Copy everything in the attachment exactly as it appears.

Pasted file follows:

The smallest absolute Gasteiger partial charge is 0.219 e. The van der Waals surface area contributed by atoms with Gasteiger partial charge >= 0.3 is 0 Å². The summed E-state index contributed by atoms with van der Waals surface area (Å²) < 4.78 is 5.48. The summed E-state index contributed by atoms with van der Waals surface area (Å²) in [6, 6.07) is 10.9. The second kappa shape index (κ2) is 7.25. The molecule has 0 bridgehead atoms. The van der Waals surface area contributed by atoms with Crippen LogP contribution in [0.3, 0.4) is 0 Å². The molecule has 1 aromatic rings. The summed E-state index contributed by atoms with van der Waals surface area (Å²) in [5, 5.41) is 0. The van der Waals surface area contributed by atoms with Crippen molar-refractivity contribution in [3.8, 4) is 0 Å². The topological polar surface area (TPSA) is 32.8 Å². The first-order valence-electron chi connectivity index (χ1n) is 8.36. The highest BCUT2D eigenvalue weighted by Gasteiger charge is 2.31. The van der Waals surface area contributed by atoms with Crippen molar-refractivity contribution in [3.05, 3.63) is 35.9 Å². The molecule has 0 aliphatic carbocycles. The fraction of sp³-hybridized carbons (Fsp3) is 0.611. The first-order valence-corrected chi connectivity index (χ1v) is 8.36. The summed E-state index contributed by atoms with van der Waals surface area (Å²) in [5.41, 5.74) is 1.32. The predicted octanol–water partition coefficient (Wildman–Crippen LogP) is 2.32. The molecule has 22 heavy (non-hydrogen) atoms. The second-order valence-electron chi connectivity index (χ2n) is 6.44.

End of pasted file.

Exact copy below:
The smallest absolute Gasteiger partial charge is 0.219 e. The van der Waals surface area contributed by atoms with Gasteiger partial charge >= 0.3 is 0 Å². The summed E-state index contributed by atoms with van der Waals surface area (Å²) < 4.78 is 5.48. The summed E-state index contributed by atoms with van der Waals surface area (Å²) in [6, 6.07) is 10.9. The second kappa shape index (κ2) is 7.25. The molecule has 0 bridgehead atoms. The van der Waals surface area contributed by atoms with Crippen LogP contribution in [0.3, 0.4) is 0 Å². The molecule has 1 aromatic rings. The summed E-state index contributed by atoms with van der Waals surface area (Å²) in [5, 5.41) is 0. The van der Waals surface area contributed by atoms with Crippen molar-refractivity contribution in [3.8, 4) is 0 Å². The topological polar surface area (TPSA) is 32.8 Å². The first-order valence-electron chi connectivity index (χ1n) is 8.36. The highest BCUT2D eigenvalue weighted by Gasteiger charge is 2.31. The van der Waals surface area contributed by atoms with Crippen molar-refractivity contribution in [3.05, 3.63) is 35.9 Å². The molecule has 0 aliphatic carbocycles. The fraction of sp³-hybridized carbons (Fsp3) is 0.611. The first-order valence-corrected chi connectivity index (χ1v) is 8.36. The summed E-state index contributed by atoms with van der Waals surface area (Å²) in [5.41, 5.74) is 1.32. The predicted octanol–water partition coefficient (Wildman–Crippen LogP) is 2.32. The molecule has 22 heavy (non-hydrogen) atoms. The second-order valence-electron chi connectivity index (χ2n) is 6.44.